7. Non-tuberculous mycobacteria: baseline data from three sites in Papua New Guinea, 2010–2012

    PubMed Central

    Ley, Serej; Carter, Robyn; Millan, Korai; Phuanukoonnon, Suparat; Pandey, Sushil; Coulter, Christopher; Siba, Peter

    2015-01-01

    Objective To determine the proportion of non-tuberculous mycobacteria (NTM) in samples of pulmonary tuberculosis (TB) cases from Papua New Guinea who were diagnosed using acid-fast microscopy. Methods As part of a case detection study for TB, conducted in three provincial hospitals in Papua New Guinea, sputum samples of suspected tuberculous cases aged 15 years or older were collected from November 2010 to July 2012. Mycobacterial species isolated from sputum and grown in culture were examined to distinguish between NTM and the Mycobacterium tuberculosis complex (MTBC). Results NTM were detected in 4% (9/225) of sputum samples grown in culture. Five (2.2%) of them were identified as NTM only and four (1.8%) were identified as mixed cultures containing both MTBC and NTM. Four different NTM species were identified; M. fortuitum, M. intracellulare, M. terrae and M. avium. Discussion This is the first report from Papua New Guinea identifying NTM in three different locations. As NTM cannot be distinguished from M. tuberculosis through smear microscopy, the presence of NTM can lead to a false-positive diagnosis of tuberculosis. The prevalence of NTM should be determined and a diagnostic algorithm developed to confirm acid-fast bacilli in a smear as M. tuberculosis. PMID:26798558

  8. Species Identification and Clarithromycin Susceptibility Testing of 278 Clinical Nontuberculosis Mycobacteria Isolates

    PubMed Central

    Nie, Wenjuan; Duan, Hongfei; Huang, Hairong; Lu, Yu; Chu, Naihui

    2015-01-01

    Purpose of this paper is to analyze different species' proportion of nontuberculosis mycobacteria (NTM) and susceptibility to clarithromycin of different species. 278 clinical NTM isolates were identified into species by using 16S rRNA, rpoB and hsp65. Then clarithromycin susceptibility testing against different species was done separately, using microplate Alamar Blue assay. Finally, resistance isolates' erm(41) of M. abscessus were sequenced in order to analyze mechanisms for clarithromycin resistant. In this test, 131 isolates (47%) belonged to M. avium complex (MAC), and 70 isolates (25%) belonged to M. abscessus. Nearly all the M. abscessus subsp. abscessus resistant to clarithromycin had T28 in erm(41). However, all the M. abscessus subsp. abscessus susceptible to clarithromycin had C28 in erm(41). In this study, we find that MAC was the most common pathogens of NTM, and the second one was M. abscessus. However, M. chelonei, M. fuerth, and M. gordon were rare. Clarithromycin had a good inhibition activity against all the NTM species except M. abscessus subsp. abscessus. The erm(41) genotype is of high relevance to clarithromycin resistance. PMID:26146620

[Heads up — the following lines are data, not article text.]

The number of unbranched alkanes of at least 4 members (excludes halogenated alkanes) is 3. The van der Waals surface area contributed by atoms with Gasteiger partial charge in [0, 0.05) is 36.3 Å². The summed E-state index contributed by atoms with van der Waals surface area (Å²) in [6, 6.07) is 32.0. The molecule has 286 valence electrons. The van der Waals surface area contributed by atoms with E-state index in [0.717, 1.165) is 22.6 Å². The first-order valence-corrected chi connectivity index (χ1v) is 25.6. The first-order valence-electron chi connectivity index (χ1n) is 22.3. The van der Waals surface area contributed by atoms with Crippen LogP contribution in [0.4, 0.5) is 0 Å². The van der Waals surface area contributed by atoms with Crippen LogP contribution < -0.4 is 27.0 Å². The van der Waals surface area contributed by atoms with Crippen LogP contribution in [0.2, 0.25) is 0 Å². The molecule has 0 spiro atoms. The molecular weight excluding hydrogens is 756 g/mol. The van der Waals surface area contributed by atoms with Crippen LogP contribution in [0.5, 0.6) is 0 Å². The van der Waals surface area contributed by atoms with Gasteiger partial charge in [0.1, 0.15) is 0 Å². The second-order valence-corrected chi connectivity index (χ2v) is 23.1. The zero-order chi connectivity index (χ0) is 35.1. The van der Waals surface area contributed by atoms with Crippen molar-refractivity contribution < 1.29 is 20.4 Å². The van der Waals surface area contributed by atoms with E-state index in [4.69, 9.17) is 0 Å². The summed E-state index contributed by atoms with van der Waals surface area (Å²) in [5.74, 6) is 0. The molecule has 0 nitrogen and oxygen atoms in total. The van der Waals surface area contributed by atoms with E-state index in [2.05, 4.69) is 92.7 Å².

9. The Mannose Receptor Is Involved in the Phagocytosis of Mycobacteria-Induced Apoptotic Cells

    PubMed Central

    2016-01-01

    Upon Mycobacterium tuberculosis infection, macrophages may undergo apoptosis, which has been considered an innate immune response. The pathways underlying the removal of dead cells in homeostatic apoptosis have been extensively studied, but little is known regarding how cells that undergo apoptotic death during mycobacterial infection are removed. This study shows that macrophages induced to undergo apoptosis with mycobacteria cell wall proteins are engulfed by J-774A.1 monocytic cells through the mannose receptor. This demonstration was achieved through assays in which phagocytosis was inhibited with a blocking anti-mannose receptor antibody and with mannose receptor competitor sugars. Moreover, elimination of the mannose receptor by a specific siRNA significantly diminished the expression of the mannose receptor and the phagocytosis of apoptotic cells. As shown by immunofluorescence, engulfed apoptotic bodies are initially located in Rab5-positive phagosomes, which mature to express the phagolysosome marker LAMP1. The phagocytosis of dead cells triggered an anti-inflammatory response with the production of TGF-β and IL-10 but not of the proinflammatory cytokines IL-12 and TNF-α. This study documents the previously unreported participation of the mannose receptor in the removal of apoptotic cells in the setting of tuberculosis (TB) infection. The results challenge the idea that apoptotic cell phagocytosis in TB has an immunogenic effect. PMID:27413759

  10. Comparison of the fibronectin-binding ability and antitumor efficacy of various mycobacteria.

    PubMed

    Hudson, M A; Ritchey, J K; Catalona, W J; Brown, E J; Ratliff, T L

    1990-07-01